Pros and cons of inflation targeting strategy

Author:Mihaela Sudacevschi
Position:Lecturer, Ph.D., Faculty of Economic Sciences, ?Nicolae Titulescu' University, Bucharest
Pages:228-235
228 Lex ET Scientia. Economics Series
LESIJ NR. XVIII, VOL. 2/2011
PROS AND CONS OF INFLATION TARGETING STRATEGY
Mihaela SUDACEVSCHI
Abstract
The purpose of this paper is to define the inflation targeting strategy and its characteristics.
Inflation targeting is a monetary policy strategy in which the central bank projected estimates and
makes public, or “target” inflation rate and then, attempts to steer actual inflation towards the
target through the use of interest rate changes and other monetary tools. Early proposals of
monetary systems targeting the price level or the inflation rate, rather then exchange rate,
followed the general crisis of the gold standard after the World War I. Inflation is usually
measured as the change of prices for consumer goods, called Consumer Price Index (CPI).
Inflation targeting assumes that this figure accurately represents growth or money supply, but is
not always the case. The most serious exception occurs when factors external to the national
economy are the cause of the price increase. A more essential objection to the strategy of inflation
targeting is that it does not really comprise a specific set of monetary policy recommendation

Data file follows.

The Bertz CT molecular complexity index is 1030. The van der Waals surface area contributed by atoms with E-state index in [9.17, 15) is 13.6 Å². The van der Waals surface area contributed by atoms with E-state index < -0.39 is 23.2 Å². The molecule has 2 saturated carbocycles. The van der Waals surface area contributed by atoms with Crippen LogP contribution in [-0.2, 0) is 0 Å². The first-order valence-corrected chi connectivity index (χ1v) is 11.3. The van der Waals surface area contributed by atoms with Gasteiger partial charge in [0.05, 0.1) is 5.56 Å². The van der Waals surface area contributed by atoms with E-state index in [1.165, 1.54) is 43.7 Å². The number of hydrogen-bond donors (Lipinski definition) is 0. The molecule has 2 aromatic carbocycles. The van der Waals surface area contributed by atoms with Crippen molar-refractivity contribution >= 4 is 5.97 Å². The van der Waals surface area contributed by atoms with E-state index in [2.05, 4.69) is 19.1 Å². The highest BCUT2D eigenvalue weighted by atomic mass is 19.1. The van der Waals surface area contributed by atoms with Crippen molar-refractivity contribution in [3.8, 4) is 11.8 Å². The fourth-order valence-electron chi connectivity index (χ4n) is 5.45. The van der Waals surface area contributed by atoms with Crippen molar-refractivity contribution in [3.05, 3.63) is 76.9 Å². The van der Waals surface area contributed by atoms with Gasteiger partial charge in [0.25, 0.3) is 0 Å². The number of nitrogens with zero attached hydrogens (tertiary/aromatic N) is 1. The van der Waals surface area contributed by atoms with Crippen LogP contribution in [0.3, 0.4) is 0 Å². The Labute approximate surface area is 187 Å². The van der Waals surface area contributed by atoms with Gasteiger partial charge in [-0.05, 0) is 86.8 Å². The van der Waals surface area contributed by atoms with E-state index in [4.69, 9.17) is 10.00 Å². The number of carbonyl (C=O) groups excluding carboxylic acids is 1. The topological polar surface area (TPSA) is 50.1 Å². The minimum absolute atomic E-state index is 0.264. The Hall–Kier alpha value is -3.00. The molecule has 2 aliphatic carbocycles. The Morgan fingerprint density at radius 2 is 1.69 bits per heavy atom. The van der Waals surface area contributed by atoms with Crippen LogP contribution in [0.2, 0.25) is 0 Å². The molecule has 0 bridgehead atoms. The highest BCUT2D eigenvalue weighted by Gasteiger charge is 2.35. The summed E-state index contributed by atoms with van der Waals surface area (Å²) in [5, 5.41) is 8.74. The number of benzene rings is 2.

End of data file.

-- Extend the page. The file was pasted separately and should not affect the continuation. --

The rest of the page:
would traditional monetarism did, but just constitutes an explicit statement of the aims of the
monetary authority.
Keywords: inflation targeting, monetary policy, central bank, monetary strategy
Introduction
Monetary policy is the process by which the government, central bank, or monetary authority
of a country controls (i) the supply of money, (ii) availability of money, and (iii) cost of money or
rate of interest to attain a set of objectives oriented towards the growth and stability of the
economy1. Monetary policy plays a central role in each country which participates in the
international financial system and inflation targeting has become a leading concept for
management of monetary policy.
The definition of inflation targeting given by Ben Bernanke is the appropriate one.
Accordingly, inflation targeting is “a framework for monetary policy characterised by the public
announcement of official quantitative targets […] for the inflation rate over one or more time
horizons, and by explicit acknowledgement that low, stable inflation is monetary policy’s primary
long-run goal. Among other important features of inflation targeting are vigorous efforts to
communicate with the public about the plans and objectives of the monetary authorities, and, in
many cases, mechanisms that strengthen the central bank’s accountability for attaining these
objectives.” The definition can be wrapped up by adding instrument independence for the Central
Bank and the lack of an explicit intermediate target, as all factors affecting inflation are taken into
consideration.

Lecturer, Ph.D., Faculty of Economic Sciences, „Nicolae Titulescu” University, Bucharest, (email:
msudacevschi@univnt.ro).
1 Federal Reserve Board. January 3, 2006.

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